Figure 1.3. Economic growth in Latvia, 2010-17

1. Euro area countries which are OECD members.

2. Percentage gap with respect to the weighted average using population weights of the highest 17 OECD countries in terms of GDP per capita and GDP per hour worked (in constant 2010 PPPs).

Source: OECD (2017f); OECD (2017g); OECD (2017h).

Latvia recently implemented numerous legal and structural reforms in labour market, tax and business among others (OECD, 2017i). These reforms are stimulating growth and well-being (OECD, 2017h). It considered the most structural reform priorities identified in the “OECD Going for Growth” initiative, compared to other OECD countries (OECD, 2017e). The Latvian government adopted a number of legislative and procedural changes in order to bring national legislation into conformity with the international standards of the OECD, the European Union, and the World Trade Organization. Regulations regarding the creation of new businesses (including the associated time and costs) and operation of private enterprises appear easy and not burdensome. According to the latest World Bank Doing Business Report, Latvia is ranked 19th out of 190 countries in terms of ease of doing business (Figure 1.4)1. It is the 21st economy worldwide in terms of starting a business, keeping pace with its neighbouring countries and ranking above the average score of OECD countries (Box 1.1).

Figure 1.4. Starting a Business in Latvia and comparable economies

Note: The distance to frontier (DTF) measure shows the distance of each economy to the “frontier,” which represents the best performance observed on each of the indicators across all economies in the Doing Business sample since 2005. An economy’s distance to frontier is reflected on a scale from 0 to 100, where 0 represents the lowest performance and 100 represents the frontier. The ease of doing business ranking ranges from 1 to 190.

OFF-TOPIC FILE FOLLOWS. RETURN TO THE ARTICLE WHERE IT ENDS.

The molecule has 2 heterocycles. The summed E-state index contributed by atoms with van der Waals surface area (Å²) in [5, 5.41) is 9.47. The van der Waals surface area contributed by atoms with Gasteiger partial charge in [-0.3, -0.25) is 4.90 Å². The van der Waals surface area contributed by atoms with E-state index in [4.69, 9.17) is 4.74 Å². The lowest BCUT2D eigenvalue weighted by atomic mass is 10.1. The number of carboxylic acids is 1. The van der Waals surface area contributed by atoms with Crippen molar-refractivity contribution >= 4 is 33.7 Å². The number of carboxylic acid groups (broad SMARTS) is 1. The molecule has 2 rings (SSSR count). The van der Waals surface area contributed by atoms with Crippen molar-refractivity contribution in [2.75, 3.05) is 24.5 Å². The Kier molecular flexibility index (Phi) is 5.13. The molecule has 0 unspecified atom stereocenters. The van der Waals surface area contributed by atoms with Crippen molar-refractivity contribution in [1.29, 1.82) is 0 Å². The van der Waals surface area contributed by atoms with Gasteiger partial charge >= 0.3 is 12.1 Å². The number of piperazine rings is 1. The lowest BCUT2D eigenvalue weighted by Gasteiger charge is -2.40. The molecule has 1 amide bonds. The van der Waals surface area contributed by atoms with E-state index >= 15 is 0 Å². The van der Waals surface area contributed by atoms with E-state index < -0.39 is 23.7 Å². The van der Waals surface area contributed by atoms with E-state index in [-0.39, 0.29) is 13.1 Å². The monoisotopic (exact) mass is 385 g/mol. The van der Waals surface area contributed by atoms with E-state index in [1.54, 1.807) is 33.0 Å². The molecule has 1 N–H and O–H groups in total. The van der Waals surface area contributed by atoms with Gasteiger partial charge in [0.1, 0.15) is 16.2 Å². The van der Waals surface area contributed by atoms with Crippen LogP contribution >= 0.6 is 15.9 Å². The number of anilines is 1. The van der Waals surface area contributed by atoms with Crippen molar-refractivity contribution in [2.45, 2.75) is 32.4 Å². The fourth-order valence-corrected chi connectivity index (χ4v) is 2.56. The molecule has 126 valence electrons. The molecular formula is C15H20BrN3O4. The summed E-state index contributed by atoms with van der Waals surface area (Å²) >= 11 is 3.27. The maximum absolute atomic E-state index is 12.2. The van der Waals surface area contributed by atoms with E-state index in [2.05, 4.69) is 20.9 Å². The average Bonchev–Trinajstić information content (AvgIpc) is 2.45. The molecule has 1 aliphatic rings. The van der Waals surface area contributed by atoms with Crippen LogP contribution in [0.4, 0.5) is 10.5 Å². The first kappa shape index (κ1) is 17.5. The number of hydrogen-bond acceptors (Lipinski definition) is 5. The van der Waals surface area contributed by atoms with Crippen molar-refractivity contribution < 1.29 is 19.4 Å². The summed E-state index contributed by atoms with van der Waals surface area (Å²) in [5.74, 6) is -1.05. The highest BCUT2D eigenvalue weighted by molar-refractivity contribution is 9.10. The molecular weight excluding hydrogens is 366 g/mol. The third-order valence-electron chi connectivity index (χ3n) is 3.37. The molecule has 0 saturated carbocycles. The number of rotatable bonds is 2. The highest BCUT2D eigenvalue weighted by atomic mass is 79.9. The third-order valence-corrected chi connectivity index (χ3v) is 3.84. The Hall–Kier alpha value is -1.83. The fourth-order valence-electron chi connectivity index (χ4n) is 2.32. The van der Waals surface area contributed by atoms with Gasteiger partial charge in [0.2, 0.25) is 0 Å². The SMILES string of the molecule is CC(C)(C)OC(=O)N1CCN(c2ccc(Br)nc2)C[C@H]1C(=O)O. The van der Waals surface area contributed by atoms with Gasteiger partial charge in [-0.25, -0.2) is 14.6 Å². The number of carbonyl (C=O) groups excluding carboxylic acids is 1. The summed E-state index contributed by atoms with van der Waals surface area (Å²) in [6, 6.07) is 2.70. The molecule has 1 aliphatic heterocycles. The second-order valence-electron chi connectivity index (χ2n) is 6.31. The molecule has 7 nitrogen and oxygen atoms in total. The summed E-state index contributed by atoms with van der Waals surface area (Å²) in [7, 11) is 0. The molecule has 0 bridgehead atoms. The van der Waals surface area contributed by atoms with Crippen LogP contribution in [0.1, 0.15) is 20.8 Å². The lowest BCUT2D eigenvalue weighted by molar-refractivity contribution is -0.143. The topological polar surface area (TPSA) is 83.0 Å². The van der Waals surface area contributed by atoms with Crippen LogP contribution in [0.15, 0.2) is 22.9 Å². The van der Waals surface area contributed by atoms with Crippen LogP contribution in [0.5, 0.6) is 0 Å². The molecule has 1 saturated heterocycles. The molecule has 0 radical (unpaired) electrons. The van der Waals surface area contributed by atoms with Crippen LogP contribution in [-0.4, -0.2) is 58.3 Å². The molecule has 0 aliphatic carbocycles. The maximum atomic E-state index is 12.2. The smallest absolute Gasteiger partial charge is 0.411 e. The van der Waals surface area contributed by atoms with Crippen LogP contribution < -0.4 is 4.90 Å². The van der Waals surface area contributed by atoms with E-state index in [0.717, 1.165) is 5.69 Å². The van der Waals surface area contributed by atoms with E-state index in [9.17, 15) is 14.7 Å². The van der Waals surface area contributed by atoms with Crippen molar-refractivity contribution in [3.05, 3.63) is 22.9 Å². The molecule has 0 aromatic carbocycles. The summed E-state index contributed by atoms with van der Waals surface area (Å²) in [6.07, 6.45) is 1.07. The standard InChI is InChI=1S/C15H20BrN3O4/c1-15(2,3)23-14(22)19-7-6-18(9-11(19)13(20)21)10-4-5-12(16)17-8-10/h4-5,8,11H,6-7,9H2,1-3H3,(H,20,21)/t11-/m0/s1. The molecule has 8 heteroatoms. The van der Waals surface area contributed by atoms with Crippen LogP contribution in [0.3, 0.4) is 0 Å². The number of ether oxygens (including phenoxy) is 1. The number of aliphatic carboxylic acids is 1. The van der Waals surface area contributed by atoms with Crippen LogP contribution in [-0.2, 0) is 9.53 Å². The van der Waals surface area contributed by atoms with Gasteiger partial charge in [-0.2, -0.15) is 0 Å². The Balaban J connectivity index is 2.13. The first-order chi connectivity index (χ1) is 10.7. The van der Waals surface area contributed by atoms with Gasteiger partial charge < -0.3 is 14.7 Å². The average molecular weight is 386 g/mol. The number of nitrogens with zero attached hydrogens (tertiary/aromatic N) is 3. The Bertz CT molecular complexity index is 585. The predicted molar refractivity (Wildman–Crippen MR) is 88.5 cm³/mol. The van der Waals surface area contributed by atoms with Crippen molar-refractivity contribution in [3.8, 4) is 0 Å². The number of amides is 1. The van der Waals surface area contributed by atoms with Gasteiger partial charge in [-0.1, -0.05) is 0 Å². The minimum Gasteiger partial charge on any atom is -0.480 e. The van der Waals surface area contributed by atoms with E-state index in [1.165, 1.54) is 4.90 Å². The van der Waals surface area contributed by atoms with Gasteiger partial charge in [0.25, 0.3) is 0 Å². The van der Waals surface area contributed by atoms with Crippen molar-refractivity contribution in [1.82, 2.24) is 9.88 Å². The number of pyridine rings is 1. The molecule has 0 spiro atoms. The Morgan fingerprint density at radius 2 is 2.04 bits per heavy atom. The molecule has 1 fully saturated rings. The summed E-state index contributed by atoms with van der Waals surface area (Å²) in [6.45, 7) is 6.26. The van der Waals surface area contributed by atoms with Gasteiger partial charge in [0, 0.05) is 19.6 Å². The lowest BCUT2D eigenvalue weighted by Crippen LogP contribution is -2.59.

Source: Adapted from World Bank (2018).

Box 1.1. Latvia’s business environment: An international benchmark

While steady reforms have improved Latvia’s ranking in the World Bank Doing Business Index over the years, the Doing Business 2018 profile records a worsening of the country’s overall score compared to the previous year. Latvia ranks 19th among the 190 world economies considered, moving down five places. In 2018, Latvia follows its regional partners – Denmark (3rd), Norway (8th), Estonia (12th) and Lithuania (16th) – but remains above the OECD average. The “Starting a business” indicator remains stable compared to 2017.

With regard to the Global Competitiveness Index (GCI), Latvia ranks 49th overall among 140 countries in 2016-17 (previously 44th place), while in the execution of essential requirements (institutional environment, quality of public infrastructure, macroeconomic environment, health and primary education) Latvia moved down from 37th to 41st place.

With regards to strengthening effectiveness (higher education, goods market and labour market efficiency, financial market development, technological readiness, and market size), Latvia moved down from 39th to 42nd place. The index of business satisfaction and innovation remained unchanged in 2016-17 compared to the previous year, stabilising Latvia at 58th place.

In comparison to the other Baltic countries Estonia (30th place) and Lithuania (35th place), the Latvian Ministry of Economy identifies Latvia’s weaknesses as being in infrastructure, macroeconomic environment, healthcare, higher education, financial market development, business sophistication, innovations and technological readiness.

Source: World Bank (2018); World Economic Forum (2016); Latvian Ministry of Economy (2017).